¶12 Two United States Supreme Court cases are particularly relevant to our analysis: Bruton, 391 U.S. 123, and Richardson v. Marsh, 481 U.S. 200 (1987). In Bruton, the Supreme Court held that a defendant's Confrontation Clause rights are violated when the confession of a codefendant that explicitly implicates the other defendant in the commission of a crime is admitted at their joint trial and the confessing codefendant does not testify. Id., 391 U.S. at 135-36. The Bruton court also concluded that a limiting instruction under such circumstances is insufficient to cure the confrontation violation. See id. at 137.

¶13 There are limited exceptions to Bruton. See Richardson, 481 U.S. at 211. In Richardson, the prosecution introduced at trial a nontestifying codefendant's written confession that had been redacted to eliminate all references to the petitioner. Id., 481 U.S. at 203-05. The Supreme Court affirmed the confession's admission, explaining that "the Confrontation Clause is not violated by the admission of a nontestifying codefendant's confession with a proper limiting instruction when, as here, the confession is redacted to eliminate not only the defendant's name, but any reference to his or her existence." Id. at 211 (emphasis added).

¶14 Prior to trial in this case, Nieves filed a motion to sever on the grounds that a State witness, Ramon Trinidad, intended to testify about a confession Maldonado allegedly made to him concerning his (Maldonado's) involvement in the shootings of Buckle and David. Based on written statements of what Trinidad disclosed to the State, portions of Maldonado's alleged confession mentioned, or at least implicitly referenced, Nieves. The trial court held a motion hearing, and the State argued that severance was unnecessary because it could couch its questions of Trinidad concerning his conversation with Maldonado in a manner that would preclude any mention of Nieves. Nieves's trial counsel disagreed, pointing to multiple instances in Trinidad's statements where Maldonado referred to what "they" had been doing leading up to the shootings, including Maldonado's statement "that they were either at Nieves's mother's house or Nieves's baby mama's house in Kenosha."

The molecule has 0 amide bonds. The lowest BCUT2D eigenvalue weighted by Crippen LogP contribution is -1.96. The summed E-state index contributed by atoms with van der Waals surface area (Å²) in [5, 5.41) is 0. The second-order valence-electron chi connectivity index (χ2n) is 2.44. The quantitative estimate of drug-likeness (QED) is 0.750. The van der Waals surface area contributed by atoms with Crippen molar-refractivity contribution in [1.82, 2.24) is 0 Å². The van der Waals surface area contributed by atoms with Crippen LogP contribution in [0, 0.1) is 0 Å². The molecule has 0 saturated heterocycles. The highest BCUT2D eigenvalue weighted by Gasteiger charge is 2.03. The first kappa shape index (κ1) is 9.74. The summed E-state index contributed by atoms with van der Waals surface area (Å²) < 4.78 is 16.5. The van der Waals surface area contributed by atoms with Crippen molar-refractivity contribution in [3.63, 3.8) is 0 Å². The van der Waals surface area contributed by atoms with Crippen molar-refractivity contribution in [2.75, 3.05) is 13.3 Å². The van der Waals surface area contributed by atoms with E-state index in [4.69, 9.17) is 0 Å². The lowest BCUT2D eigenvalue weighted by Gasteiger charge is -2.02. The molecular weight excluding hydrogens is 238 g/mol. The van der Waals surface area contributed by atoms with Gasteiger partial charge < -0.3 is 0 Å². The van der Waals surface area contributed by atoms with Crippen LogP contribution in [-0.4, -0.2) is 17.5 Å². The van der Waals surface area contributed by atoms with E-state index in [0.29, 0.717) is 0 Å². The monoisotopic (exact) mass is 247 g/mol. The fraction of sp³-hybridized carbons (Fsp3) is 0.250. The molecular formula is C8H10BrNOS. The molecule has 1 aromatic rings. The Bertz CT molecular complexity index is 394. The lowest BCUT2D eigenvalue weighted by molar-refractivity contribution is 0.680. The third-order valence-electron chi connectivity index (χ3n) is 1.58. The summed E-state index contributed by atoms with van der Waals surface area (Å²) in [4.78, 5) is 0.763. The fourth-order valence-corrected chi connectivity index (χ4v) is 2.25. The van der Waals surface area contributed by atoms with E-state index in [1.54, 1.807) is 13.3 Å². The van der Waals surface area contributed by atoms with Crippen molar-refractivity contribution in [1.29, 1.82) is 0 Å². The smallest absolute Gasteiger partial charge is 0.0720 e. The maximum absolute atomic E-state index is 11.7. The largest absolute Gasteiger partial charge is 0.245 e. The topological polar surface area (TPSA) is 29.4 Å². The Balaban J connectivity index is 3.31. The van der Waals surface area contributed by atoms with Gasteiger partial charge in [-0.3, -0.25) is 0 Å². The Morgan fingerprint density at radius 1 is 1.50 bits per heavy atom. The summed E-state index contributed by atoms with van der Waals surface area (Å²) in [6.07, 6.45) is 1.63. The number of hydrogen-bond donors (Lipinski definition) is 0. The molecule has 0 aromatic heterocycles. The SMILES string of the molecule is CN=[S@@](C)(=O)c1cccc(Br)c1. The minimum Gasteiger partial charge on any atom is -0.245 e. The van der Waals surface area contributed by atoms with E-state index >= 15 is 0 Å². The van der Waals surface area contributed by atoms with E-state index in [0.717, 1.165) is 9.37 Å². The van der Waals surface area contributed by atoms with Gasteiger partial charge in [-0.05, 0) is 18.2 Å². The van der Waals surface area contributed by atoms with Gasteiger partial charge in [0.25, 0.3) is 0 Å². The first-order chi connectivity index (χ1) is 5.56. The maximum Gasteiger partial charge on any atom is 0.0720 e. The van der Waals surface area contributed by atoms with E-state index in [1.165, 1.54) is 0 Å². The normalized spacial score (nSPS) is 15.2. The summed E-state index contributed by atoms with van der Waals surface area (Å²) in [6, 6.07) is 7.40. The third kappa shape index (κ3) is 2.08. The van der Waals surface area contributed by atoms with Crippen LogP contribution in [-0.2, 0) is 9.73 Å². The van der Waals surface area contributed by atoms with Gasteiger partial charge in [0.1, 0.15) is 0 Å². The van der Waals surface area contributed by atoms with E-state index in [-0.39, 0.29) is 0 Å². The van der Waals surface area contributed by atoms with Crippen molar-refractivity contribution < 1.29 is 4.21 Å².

¶15 The trial court disagreed that Maldonado's alleged statement about having been at Nieves's mother's or "baby mama's" house implicated Nieves contrary to Bruton, even if that statement did implicate Nieves. The trial court went on to state that if it followed Nieves's argument, it would

set a precedent that any time two co-defendants are step-by-step involved in the same crime, they could never be tried together because the coincidence of their steps, the comparison of their two steps tends to be reinforced if each were involved, because they took the same steps at the same time.
But that's not the law. The law about severing cases has to do with when one codefendant makes a statement against the other codefendant. And that's not the case here.
All Maldonado is saying is where he was. That's not saying Mr. Nieves was there. That's not saying Mr. Nieves was involved in the crime.

¶16 Trial counsel then pointed out instances in Trinidad's statement where Maldonado allegedly referred to "they" or to Nieves, and the trial court indicated that the State could simply ask Trinidad "what Mr. Maldonado said about what Mr. Maldonado did." After trial counsel attempted to point to more specific comments that Maldonado allegedly made about Nieves's involvement, the trial court cut counsel off and stated, without further argument, that it was denying Nieves's motion to sever and that Nieves could later "raise additional reasons why [the court] should sever [the trials] that aren't resolved by the proposal … to confine … questions to the informant to conversations that involve the defendant against whom those statements would be admissible as the statements of party opponent."

¶17 Nieves renewed his request to sever his trial from Maldonado's at the conclusion of voir dire. The trial court denied that request, stating that it was "satisfied with the State's offer to make sure they are not going to use the testimony against Mr. Maldonado against ...